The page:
It took five days for the lab to run its tests. I got the call back on Christmas Eve, as soon as the results were in (I’d been harassing the receptionist with daily inquiries).
“Well, he’s definitely got some allergies.” Our ped said over the phone.
Aaron and I had talked ourselves over to the ‘happy just to rule things out’ side of the line, so this was better news than I’d expected. I was going to have something to work with, something tangible with which to solve this problem. “Lay it on me,” I said.
“Well…,” our doc continued. “There are four levels here, in terms of how allergic people are to various foods or substances. Low, moderate, high and very high. Very high is a seventeen. Kaspar got a sixty-seven on cat dander.”
“We have two cats.”
“There you go.” She said.
“Okay,” I said. “We’ll have to find them a new home. That’s... really good to know. Wow.”
“There’s more,” she said.
You ready for this, readers? Kaspar also cleared that very high marker four times over on wheat, soy, corn, peanuts, walnuts, and egg whites.
“Um, holy sh*t.”
“I’m going to call a prescription for an Epi pen into your pharmacy. If he shows any signs of difficulty breathing, use it.”
“Right, okay.” I said.
“Let’s talk on Monday, and I’ll give you a referral to an allergist.”
“Okay, cool,” I said. “One question… is Kaspar one of those kids who can’t be in the same room as peanuts? Is that what we’re dealing with here?”
“You’ll have to kind of see how he does to know. That’s pretty unusual. Most kids grow out of their allergies, too. You’ll monitor it, and time will tell. But, don’t worry. Have a good Christmas!”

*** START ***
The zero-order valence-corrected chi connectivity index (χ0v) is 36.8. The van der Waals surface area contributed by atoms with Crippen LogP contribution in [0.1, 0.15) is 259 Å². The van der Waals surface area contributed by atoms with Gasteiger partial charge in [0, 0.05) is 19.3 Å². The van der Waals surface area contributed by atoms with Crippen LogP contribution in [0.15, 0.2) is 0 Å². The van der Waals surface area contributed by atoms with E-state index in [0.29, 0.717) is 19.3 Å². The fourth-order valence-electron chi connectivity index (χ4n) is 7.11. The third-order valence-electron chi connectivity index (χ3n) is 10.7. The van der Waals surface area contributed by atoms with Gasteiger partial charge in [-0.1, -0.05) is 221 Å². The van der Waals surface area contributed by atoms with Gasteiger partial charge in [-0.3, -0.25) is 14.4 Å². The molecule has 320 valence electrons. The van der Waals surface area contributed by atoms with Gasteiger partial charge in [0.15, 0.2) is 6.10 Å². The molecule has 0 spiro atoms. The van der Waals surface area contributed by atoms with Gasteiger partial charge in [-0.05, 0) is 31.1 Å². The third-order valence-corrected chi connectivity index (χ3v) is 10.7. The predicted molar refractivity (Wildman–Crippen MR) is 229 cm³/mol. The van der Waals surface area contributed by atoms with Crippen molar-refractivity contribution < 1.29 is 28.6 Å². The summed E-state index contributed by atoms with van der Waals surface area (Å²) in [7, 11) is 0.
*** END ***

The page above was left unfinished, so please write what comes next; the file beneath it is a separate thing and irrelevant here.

After hanging up, I delivered the news to Aaron. We talked about what to do with the cats, and started piecing together some of the past months’ mysteries-- adverse reactions to certain lotions, face-rubbing fits following Kaspar’s first forays into soy pudding and polenta. But, over the next several hours, our “answers” gave way to more questions: What can we feed Kaspar? What foods were on the panel that are okay (the doc had said cow’s milk and shellfish are fine, but what else)? His dairy formula had soy oil in it— was that a problem? Is Kaspar now more at risk for allergies to medications or vaccinations? How will we travel? I realized I’d inadvertently given him tastes of foods containing all of the above-listed offenders… he’d shown signs of allergic response, no doubt (we just didn’t recognize them), but never had trouble breathing. Does the fact that he didn’t go into anaphylaxis mean that he isn’t anaphylaxis-level allergic, or what?
I spent some time poking around online. I read an article by a mom whose son has multiple food allergies, and who’s learned to cook in a new way, who home-schools to ensure his safety, and sends him off to birthday parties with his own allergen-free slice of cake. I skimmed lists of household and food product ingredients that are derived from corn, egg and soy. My head spun; I don’t want to home-school Kaspar. I don’t want him to have to bring his own cake to birthday parties. I don’t want his body to freak out if he touches a peanut. I don’t want him to be in danger.
Aaron saw the mushroom cloud of doom and gloom conjecture forming in the air above my head; he urged me to close my laptop and go to bed.